From the archives: Rudolph Valentino still attracts

July 14, 2012

Rudolph Valentino was one of the biggest celebrities of the Jazz Age. His films, like The Four Horseman of the Apocalypse and The Sheik, were not only blockbusters – they helped change the culture. Valentino was an immensely popular actor, as well as an even more popular sex symbol. His sudden death at age 31 in 1926 made news around the world.

Believe it or not, an estimated 100,000 people lined the streets of New York City to pay their respects at his funeral. There was hysteria among female fans. Suicides spurred by grief were reported in Europe. New York mourners rioted. And Hollywood studios briefly shut down.

It’s not surprising then that more than 80 years after his death, Valentino still attracts new fans to his films and larger-than-life personality. One of those fans is San Francisco resident Donna Hill.

Hill, the author of Rudolph Valentino The Silent Idol (2010) and the webmaster behind the Falcon Lair website, will introduce a special screening of the actor’s last film on Sunday, July 10th at 2 pm. The Son of the Sheik (1926) will be shown in the Koret Auditorium of the San Francisco Public Library. It the first local showing of the film – a silent era classic – in some time.

Recently, Hill spoke about her interest in Valentino, her book, and the actor’s enduring legacy.

Donna Hill’s “Rudolph Valentino The Silent Idol” was published in 2010.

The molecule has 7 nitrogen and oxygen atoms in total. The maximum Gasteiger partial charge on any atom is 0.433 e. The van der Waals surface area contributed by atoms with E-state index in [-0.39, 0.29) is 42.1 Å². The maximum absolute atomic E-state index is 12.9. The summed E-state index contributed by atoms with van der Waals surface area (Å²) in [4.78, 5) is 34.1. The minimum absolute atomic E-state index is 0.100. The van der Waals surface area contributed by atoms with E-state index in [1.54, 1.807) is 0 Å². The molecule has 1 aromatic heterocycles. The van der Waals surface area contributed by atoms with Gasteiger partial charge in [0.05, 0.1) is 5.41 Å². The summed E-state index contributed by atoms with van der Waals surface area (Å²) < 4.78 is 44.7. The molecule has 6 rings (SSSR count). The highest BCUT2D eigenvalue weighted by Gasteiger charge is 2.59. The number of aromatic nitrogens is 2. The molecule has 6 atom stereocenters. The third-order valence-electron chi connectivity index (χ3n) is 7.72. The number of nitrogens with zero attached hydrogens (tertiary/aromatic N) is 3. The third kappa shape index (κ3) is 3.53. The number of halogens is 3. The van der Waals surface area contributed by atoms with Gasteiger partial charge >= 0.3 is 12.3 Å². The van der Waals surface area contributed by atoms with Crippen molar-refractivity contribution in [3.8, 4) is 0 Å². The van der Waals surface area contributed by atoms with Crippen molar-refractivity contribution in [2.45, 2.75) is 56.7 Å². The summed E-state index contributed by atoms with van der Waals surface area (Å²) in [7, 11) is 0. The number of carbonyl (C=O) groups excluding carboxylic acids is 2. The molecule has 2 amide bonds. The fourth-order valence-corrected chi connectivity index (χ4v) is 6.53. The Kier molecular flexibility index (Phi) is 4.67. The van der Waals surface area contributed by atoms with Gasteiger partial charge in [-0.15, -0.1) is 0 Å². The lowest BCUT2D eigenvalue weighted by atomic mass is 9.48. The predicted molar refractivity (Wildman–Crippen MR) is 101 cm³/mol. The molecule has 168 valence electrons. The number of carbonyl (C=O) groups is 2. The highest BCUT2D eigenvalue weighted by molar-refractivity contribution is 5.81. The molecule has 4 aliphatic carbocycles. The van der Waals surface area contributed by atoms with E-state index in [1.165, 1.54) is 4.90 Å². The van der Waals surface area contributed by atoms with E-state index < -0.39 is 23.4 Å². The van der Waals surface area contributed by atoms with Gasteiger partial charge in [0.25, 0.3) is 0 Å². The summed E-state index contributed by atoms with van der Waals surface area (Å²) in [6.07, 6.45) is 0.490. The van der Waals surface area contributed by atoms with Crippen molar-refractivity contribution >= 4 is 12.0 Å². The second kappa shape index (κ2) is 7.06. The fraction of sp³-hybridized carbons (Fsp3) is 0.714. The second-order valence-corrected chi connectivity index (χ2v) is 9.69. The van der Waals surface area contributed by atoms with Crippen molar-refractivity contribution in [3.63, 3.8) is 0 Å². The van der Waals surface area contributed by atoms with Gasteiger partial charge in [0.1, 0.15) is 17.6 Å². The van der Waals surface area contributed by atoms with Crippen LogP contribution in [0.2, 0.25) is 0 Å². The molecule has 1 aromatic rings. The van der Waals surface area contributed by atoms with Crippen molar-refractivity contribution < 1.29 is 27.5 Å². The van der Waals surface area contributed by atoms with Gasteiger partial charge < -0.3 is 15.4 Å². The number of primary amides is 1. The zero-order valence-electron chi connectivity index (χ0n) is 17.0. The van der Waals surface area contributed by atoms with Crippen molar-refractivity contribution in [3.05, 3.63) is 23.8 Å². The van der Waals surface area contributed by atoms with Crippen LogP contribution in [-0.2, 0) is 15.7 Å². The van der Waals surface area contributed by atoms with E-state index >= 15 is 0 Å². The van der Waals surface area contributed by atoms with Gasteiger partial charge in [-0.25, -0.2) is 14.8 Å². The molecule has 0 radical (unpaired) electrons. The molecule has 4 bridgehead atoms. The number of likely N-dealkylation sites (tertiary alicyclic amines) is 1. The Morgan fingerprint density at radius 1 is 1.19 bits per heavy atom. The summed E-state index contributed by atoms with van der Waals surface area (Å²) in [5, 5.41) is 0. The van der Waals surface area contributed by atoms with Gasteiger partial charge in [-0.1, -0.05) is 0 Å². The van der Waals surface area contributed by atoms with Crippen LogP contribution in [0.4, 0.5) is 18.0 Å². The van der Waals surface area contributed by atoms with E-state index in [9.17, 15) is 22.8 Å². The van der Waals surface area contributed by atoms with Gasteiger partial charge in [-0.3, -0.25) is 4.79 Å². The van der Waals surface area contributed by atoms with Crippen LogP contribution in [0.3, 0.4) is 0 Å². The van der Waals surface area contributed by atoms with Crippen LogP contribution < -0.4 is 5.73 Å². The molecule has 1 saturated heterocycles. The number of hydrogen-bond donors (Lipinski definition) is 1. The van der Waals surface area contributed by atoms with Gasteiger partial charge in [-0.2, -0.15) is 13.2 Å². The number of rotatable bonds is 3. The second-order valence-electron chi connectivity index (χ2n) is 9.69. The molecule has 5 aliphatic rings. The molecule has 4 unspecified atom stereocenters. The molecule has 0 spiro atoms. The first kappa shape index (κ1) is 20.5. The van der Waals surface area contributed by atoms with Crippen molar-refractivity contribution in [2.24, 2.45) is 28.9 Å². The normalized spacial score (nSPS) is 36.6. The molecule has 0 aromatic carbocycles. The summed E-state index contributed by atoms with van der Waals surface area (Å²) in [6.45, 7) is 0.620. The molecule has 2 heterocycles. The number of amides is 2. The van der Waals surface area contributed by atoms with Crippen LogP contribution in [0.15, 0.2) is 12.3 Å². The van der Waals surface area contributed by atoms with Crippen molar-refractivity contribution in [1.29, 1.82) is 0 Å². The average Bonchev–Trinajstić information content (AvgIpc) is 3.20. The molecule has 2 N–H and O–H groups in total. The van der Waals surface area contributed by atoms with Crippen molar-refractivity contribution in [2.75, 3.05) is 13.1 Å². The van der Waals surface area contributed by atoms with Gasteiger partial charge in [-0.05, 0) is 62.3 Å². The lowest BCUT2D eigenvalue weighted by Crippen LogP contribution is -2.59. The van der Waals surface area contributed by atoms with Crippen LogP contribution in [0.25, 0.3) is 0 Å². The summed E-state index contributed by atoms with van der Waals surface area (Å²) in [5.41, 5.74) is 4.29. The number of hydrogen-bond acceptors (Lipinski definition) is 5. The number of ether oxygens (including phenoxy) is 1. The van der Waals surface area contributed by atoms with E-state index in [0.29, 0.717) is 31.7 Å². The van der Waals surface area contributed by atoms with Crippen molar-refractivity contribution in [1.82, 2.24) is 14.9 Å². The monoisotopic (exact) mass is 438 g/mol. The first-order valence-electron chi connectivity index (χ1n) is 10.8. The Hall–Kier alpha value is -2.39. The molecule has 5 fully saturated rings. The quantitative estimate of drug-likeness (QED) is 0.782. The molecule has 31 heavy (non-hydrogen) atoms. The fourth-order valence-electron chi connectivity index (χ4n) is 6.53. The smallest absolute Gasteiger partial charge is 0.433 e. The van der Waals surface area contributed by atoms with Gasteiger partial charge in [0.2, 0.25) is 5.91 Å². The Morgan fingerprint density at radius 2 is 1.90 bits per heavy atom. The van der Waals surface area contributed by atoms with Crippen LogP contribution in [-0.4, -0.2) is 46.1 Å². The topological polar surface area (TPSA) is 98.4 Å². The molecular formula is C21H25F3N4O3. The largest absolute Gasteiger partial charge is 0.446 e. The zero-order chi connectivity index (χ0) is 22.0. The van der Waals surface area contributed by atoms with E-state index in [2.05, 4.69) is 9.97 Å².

Thomas Gladysz: There have been a number of books on Rudolph Valentino. How does your book compare with those? What makes your’s different?

Donna Hill: Most of the previous books on Valentino have been straightforward biographies. A good number of them used the same photos or movie stills. I always found that frustrating. Like Pickford, Fairbanks, and even Louise Brooks, Valentino was photographed quiet often: there are publicity shots, stills from films, and news photos. Pick up the average book and you will usually see a shot from The Sheik or The Son of the Sheik, though very few of Valentino as himself, off screen. The difference from the other thirty or so biographies is that my book consists primarily of candid shots, behind the scenes images taken at the studio, and portraits. This is a side of Valentino that has never before been explored, at least not in this fashion.

Thomas Gladysz: What is it about Valentino as a movie star, or as a person, that you find appealing?

“The Son of the Sheik” (1926) screens July 10th at the San Francisco Public Library.

Donna Hill: As I explain in my introduction, Valentino captivated me the first time I saw him. It was in Blood and Sand. He had such charm and magnetism, and I wished to learn more about him. I read the books available at my library. After all these years, and after having seen all of Valentino’s extant films in some form or another, my opinion has not changed. On screen he has a magnetic personality, and the camera loved him. Like so many actors on the silent screen, he had a distinct talent for communicating thought and emotion in a way the audience could translate. Valentino was a fascinating human being. What I mean is that the private Valentino contrasted sharply with his public persona; that is, he was not really the “Latin Lover” in his private life.

As much as I love the films, it was a single photograph that really got me interested in finding out who this man called Rudolph Valentino was – who he was off screen.